Suppose your business was awarded a substantial money judgment eight years ago and it has never been collected or only a portion was collected. You know that your judgment is valid for ten years from the date it was awarded by the Court, and you do not want it to expire without being paid. Besides, being an experienced business person, you realize that although execution and other post-judgment collection efforts can take awhile, if a judgment debtor needs to refinance existing real estate, buy a new house, or trade in an old car, you just may have some leverage. What should you do?
Many creditors have probably heard that judgments may be renewed in North Carolina. The benefit of renewing a judgment is that it extends the validity of the judgment for another ten years. The procedure by which the creditor of a judgment may renew the judgment is to file a completely new and independent action and have the debtor served with the summons and complaint. Additionally, you must file the action within ten years of the date your original judgment was rendered. Typically, this procedure is not as difficult as it may sound; once the debtor is served, few reasons exist as to why the judgment should not be renewed.
There is another reason why it is important to know that judgments are not simply renewed in North Carolina: the lien created by the original judgment is not continued. In other words, the new judgment does not become a lien until it is docketed in the county where the debtor owns real estate. If there is any gap period between the expiration of the original judgment and the docketing of the new judgment, and the debtor happens to sell his real property during that time, your opportunity to have the judgment satisfied out of the sale is lost. As unlikely as this situation may seem, it has occurred.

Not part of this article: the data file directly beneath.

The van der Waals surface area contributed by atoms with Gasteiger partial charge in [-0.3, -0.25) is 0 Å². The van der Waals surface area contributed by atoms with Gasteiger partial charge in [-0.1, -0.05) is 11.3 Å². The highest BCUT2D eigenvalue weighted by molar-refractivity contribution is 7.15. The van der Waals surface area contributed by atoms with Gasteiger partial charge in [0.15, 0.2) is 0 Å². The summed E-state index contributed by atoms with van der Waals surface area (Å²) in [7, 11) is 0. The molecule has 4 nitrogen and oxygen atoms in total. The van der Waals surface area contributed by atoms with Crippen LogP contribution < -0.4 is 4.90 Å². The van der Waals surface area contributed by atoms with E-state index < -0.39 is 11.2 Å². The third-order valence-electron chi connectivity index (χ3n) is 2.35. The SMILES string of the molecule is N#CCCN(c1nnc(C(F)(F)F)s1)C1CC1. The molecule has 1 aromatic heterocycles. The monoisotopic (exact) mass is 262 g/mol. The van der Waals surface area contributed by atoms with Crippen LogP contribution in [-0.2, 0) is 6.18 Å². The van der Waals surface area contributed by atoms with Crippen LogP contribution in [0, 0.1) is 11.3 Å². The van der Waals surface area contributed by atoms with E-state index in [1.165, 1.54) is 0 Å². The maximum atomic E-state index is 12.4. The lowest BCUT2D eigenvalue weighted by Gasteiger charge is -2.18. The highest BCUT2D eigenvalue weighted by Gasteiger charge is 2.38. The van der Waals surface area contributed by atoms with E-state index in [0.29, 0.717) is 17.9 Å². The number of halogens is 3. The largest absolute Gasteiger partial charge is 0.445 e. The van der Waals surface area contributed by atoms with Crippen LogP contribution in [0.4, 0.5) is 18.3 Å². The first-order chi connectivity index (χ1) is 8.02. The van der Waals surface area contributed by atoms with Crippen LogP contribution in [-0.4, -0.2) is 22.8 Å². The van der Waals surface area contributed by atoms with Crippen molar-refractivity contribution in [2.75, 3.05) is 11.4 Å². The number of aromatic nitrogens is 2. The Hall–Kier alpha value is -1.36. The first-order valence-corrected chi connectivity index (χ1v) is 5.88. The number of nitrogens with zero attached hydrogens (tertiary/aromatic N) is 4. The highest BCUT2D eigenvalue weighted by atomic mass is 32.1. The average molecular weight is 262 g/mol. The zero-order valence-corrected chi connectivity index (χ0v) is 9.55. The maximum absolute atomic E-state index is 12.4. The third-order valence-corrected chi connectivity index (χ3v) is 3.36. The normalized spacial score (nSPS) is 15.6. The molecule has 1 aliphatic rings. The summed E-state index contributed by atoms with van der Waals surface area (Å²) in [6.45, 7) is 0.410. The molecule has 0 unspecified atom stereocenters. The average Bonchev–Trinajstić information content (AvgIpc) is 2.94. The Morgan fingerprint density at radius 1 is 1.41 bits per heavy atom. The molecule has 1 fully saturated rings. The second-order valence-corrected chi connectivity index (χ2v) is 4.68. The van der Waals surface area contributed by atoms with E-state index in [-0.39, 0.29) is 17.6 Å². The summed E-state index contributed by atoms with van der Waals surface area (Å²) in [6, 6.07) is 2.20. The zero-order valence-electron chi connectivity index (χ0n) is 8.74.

In evaluating whether to sue on a former judgment, a creditor should consider how judgments operate, as well as the likely effectiveness of collection efforts after the new judgment is obtained. Judgments operate as a lien upon all the debtor’s real property then owned or later acquired once the judgment is docketed. If a judgment is obtained in one county and the debtor owns real property in another, a transcript of judgment should be sent to the latter county so the judgment lien attaches. The judgment and the lien are valid for ten years following the rendition of the judgment. After a judgment becomes a lien upon the debtor’s real property, any subsequent change in ownership is subject to the lien. If your lien became effective before other encumbrances, you have a higher possibility of being paid from the proceeds of a sale.
Additionally, unsatisfied judgments reflect poorly on credit reports, and most reputable lenders will not grant credit when an unsatisfied judgment exists. Since we are largely a credit-driven society, many debtors become anxious about their credit histories. A debtor may, after all, wish to buy a house or car sometime in the future, and twenty years is a long time to
wait. In this respect then, you may have a higher likelihood of being paid if the debtor’s credit history is at least salvageable.
Familiarity with post-judgment collection procedures is also important in evaluating whether to sue on a former judgment. Individual debtors have the right to claim a certain amount of real and personal property exempt from execution by the sheriff. Executions and proceedings supplemental to executions are oftentimes time-consuming but eventually may be highly effective tools for collecting a judgment.
Once you make the decision to obtain a new judgment, however, it is at least encouraging to know that in most cases the procedure is a relatively simple matter. As long as the former judgment was rendered by a court with jurisdiction over the parties and the subject matter, a new judgment should be granted.